Although marijuana has been legalized, there are limits on how much one can possess at a given time, as most Uruguayans don’t want the country to become the kind of drug tourism magnet that the Netherlands has become (and against which the Dutch are now taking measures). I think they’re hoping that most stoners won’t be able to find Uruguay on a map.
Or maybe people will worry that they’ll get bitten. Do people bite each other there?
No. In contrast to their Brazilian and Argentine neighbors, Uruguayans tend to be pretty quiet and conservative in their personal lives. People hang out in restaurants and bars and enjoy live music, including a combination of music and theater known as murga. Montevideo has many nice bookstores as well. The booming IT industry has given the city a nerdy vibe that’s cool in its own way. Montevideo has lots of classic nineteenth century architecture in the Old Town and elsewhere as well as parks and beaches.
There’s way too much fresh seafood and tasty meat sandwiches (the chivito, made of thin-sliced beef, mozzarella cheese, tomatoes, olives, and mayonnaise on a bun or roll, is the national specialty) for people to be of interest to diners.
Two caveats, however:
Stray dogs are a problem, especially in rural areas. And these dogs do not have their rabies vaccinations, making Uruguay one of the countries on the rabies watch list. It means that if you bring your dog to Uruguay, the animal will be automatically quarantined upon reentering a country (or entering if you adopt a Uruguayan dog) that is not on the rabies watch list. And one should not approach stray dogs in Uruguay, but that generally goes for stray dogs anywhere.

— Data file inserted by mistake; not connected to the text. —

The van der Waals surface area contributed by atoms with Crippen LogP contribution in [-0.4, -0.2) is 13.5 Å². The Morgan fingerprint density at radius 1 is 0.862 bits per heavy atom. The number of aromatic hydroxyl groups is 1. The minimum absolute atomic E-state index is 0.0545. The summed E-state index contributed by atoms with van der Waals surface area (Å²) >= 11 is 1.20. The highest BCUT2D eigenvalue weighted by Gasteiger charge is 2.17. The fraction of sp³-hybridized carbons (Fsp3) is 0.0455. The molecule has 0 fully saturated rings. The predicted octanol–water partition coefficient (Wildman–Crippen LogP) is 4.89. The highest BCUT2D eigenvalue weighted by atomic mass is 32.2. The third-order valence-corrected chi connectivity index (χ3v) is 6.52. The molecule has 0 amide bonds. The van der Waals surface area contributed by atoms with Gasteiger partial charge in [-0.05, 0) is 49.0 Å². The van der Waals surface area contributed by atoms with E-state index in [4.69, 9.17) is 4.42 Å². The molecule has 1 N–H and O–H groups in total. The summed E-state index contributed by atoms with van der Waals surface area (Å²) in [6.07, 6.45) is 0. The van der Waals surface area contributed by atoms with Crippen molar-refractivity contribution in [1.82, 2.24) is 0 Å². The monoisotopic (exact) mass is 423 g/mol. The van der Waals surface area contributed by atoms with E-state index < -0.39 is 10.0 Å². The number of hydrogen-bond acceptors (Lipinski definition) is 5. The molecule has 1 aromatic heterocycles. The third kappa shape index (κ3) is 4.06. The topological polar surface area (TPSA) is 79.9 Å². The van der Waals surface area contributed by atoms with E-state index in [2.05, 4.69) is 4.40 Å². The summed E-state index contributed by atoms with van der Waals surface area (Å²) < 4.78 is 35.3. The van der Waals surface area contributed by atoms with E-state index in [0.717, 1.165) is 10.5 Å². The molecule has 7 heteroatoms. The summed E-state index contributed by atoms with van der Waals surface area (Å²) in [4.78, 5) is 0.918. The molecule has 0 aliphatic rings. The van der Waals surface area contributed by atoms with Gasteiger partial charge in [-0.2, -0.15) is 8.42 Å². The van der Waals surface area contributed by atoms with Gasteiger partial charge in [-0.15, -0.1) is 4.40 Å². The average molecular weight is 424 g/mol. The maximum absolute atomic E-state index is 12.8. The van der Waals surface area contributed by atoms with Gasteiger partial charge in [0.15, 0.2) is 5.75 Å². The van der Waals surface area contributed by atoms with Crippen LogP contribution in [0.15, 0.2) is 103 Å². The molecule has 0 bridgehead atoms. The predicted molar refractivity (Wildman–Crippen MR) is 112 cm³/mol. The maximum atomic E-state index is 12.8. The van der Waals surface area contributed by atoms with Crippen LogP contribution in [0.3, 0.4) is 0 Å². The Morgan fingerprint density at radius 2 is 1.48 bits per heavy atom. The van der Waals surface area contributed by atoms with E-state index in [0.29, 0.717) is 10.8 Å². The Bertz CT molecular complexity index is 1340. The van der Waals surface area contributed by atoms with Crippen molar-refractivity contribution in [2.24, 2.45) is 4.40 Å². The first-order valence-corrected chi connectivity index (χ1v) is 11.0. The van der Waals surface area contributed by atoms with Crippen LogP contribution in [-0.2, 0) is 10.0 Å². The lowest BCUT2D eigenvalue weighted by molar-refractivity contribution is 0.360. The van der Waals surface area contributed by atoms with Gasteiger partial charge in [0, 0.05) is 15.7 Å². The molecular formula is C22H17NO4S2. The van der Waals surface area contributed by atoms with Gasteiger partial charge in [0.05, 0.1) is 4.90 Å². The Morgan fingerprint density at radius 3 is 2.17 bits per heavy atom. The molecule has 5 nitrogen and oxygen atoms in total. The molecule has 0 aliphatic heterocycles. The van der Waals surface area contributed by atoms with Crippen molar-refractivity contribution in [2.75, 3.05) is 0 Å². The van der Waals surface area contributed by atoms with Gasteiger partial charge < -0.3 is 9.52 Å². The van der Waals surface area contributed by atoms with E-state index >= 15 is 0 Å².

Even though Uruguay is one of the most prosperous countries in the region, there are still great economic disparities, something the government is trying to address. President Mujica and his compañeros went to prison in the 1970s because they sought things like land reform, the redistribution of wealth, and education and healthcare made available to all. Luis Suárez grew up in dire poverty and was living on the streets by the age of 15. He and his family were among those the revolutionaries could have helped had they been in power and not in prison. If the athlete’s biting issues (or cursing and racist remark issues, which could very well be a sign of a neurological condition like Tourette syndrome) emerged in childhood or early adolescence, he certainly did not have the resources to get appropriate diagnosis, treatment, and accommodation.
So if Uruguayans don’t bite, why did they hail Suárez as a hero?
As a small country that started off as a buffer zone, Uruguayans are especially sensitive to getting stepped on. Soccer is their way of having a presence, and Suárez is one of the world’s best and most exciting players. And I think that for many, his struggles represent the bad old days of poverty, underdevelopment, and dictatorship; the guilt at how people were treated then; and the hope that those days are forever behind them. Unlike Portugal’s Cristiano Ronaldo, who also grew up in difficult circumstances but is now posing nude for European fashion magazines, Suárez looks like someone who graduated from the School of Hard Knocks. His fellow Uruguayans are cheering for him not because they think biting is a good thing but because they want to show how much they love him anyway — maybe like parents with their own shortcomings who nonetheless refuse to turn their backs on a troubled child.